9. 9. Document Relationships <ul><li>Requirements - describes environment outside the software (SW). </li></ul><ul><li>Specifications - Describe the interface between the environment and the software. </li></ul><ul><li>Design - describes the internal design of the software. </li></ul>
  10. 10. Document Relationships (cont) Environment Software Requirements Specifications Design Interface Actors Information
  11. 11. General Document Best Practices <ul><li>Use Microsoft Word to generate document. </li></ul><ul><li>Use Microsoft Powerpoint to generate pictures and presentation slides. </li></ul><ul><li>Use present tense sentences. </li></ul><ul><li>Omit the words ‘I’, ‘we’, and ‘you’ in sentences. </li></ul><ul><li>Use ‘shall’ for items that must be executed. </li></ul><ul><li>Use ‘should’ for items that are goals. </li></ul>
  12. 12. Life Cycle - Requirements Docs <ul><li>Requirements describe the environment the SW exists in and WHAT the SW must do. </li></ul><ul><li>Requirements are typically the first documents created for a project. </li></ul><ul><ul><li>The environment is known. </li></ul></ul><ul><ul><li>The software behavior is known. </li></ul></ul><ul><ul><ul><li>In a research setting requirements for two or more sets of behaviors may be written </li></ul></ul></ul><ul><ul><ul><li>There are two or more project threads. </li></ul></ul></ul><ul><ul><li>The specifics of the interfaces are unknown. </li></ul></ul><ul><ul><li>The design is unknown. </li></ul></ul>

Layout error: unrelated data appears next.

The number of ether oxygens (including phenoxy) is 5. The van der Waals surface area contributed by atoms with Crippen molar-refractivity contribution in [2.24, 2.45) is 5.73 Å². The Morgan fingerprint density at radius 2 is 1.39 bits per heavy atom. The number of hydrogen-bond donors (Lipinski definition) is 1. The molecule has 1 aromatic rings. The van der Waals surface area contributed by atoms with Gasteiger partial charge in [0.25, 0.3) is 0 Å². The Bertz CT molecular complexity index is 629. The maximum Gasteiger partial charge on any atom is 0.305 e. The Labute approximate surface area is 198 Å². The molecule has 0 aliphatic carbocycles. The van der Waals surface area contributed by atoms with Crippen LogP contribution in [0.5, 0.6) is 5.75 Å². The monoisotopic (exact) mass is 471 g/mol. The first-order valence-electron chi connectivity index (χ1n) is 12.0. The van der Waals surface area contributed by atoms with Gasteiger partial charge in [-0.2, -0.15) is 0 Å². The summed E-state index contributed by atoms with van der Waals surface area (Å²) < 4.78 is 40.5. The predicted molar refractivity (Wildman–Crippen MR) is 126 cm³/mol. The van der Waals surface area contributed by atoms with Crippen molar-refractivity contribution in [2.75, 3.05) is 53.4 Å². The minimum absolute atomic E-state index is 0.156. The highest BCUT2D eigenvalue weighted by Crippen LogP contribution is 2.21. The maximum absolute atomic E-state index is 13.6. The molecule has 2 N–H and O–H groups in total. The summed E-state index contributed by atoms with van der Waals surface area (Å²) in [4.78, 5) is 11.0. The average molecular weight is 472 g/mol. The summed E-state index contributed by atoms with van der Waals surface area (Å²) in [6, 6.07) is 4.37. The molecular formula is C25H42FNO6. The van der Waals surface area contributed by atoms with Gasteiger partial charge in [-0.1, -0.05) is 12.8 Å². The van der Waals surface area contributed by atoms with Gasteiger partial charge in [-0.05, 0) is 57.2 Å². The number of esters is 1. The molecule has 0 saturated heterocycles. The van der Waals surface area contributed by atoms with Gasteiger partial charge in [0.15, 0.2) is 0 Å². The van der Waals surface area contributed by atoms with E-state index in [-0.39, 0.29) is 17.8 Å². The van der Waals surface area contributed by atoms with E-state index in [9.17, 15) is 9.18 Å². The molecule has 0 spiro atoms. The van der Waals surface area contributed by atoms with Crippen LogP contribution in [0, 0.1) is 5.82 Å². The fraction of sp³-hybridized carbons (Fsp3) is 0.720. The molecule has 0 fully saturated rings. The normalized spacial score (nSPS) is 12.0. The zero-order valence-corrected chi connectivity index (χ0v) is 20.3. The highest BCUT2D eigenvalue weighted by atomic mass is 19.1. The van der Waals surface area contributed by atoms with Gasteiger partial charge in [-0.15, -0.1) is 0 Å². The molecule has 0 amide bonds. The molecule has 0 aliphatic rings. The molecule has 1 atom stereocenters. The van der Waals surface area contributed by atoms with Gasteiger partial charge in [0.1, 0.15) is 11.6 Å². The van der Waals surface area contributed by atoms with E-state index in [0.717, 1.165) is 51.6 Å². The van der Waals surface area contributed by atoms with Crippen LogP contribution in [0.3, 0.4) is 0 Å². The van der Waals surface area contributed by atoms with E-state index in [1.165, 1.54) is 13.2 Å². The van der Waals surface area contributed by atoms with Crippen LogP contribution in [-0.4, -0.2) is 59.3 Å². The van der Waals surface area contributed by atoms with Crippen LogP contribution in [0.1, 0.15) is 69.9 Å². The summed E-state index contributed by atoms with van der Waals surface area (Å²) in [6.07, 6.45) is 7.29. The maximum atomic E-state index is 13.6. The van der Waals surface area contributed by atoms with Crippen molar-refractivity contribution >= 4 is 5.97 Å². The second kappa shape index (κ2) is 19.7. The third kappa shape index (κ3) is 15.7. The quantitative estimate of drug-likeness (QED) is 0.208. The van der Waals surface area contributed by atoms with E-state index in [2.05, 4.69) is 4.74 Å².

13. 13. Requirements Docs (cont) <ul><li>Requirements capture the intent of a project for future team members. </li></ul><ul><li>Requirements consist of the following: </li></ul><ul><ul><li>Environment actor characteristics </li></ul></ul><ul><ul><ul><li>People </li></ul></ul></ul><ul><ul><ul><li>Computers and hardware </li></ul></ul></ul><ul><ul><ul><li>External Software </li></ul></ul></ul><ul><ul><li>Description of data passed between the actors and the SW and under what circumstances </li></ul></ul><ul><ul><li>What the SW must do with the data or what the data does to the software </li></ul></ul><ul><ul><li>Restrictions and necessary performance of Actors, Data and SW </li></ul></ul>
  14. 14. Requirements Docs (cont) <ul><li>On most projects a hierarchy of requirements are created. </li></ul><ul><li>There are two routes to creating the requirements hierarchy </li></ul><ul><ul><li>Make sub requirements documents that expand on general higher level requirements. This can be recursive. </li></ul></ul><ul><ul><li>Make a requirements document, specifications document and design document. From the design document logical divisions of project can be made. Requirements are written for each project division. This can be recursive. </li></ul></ul>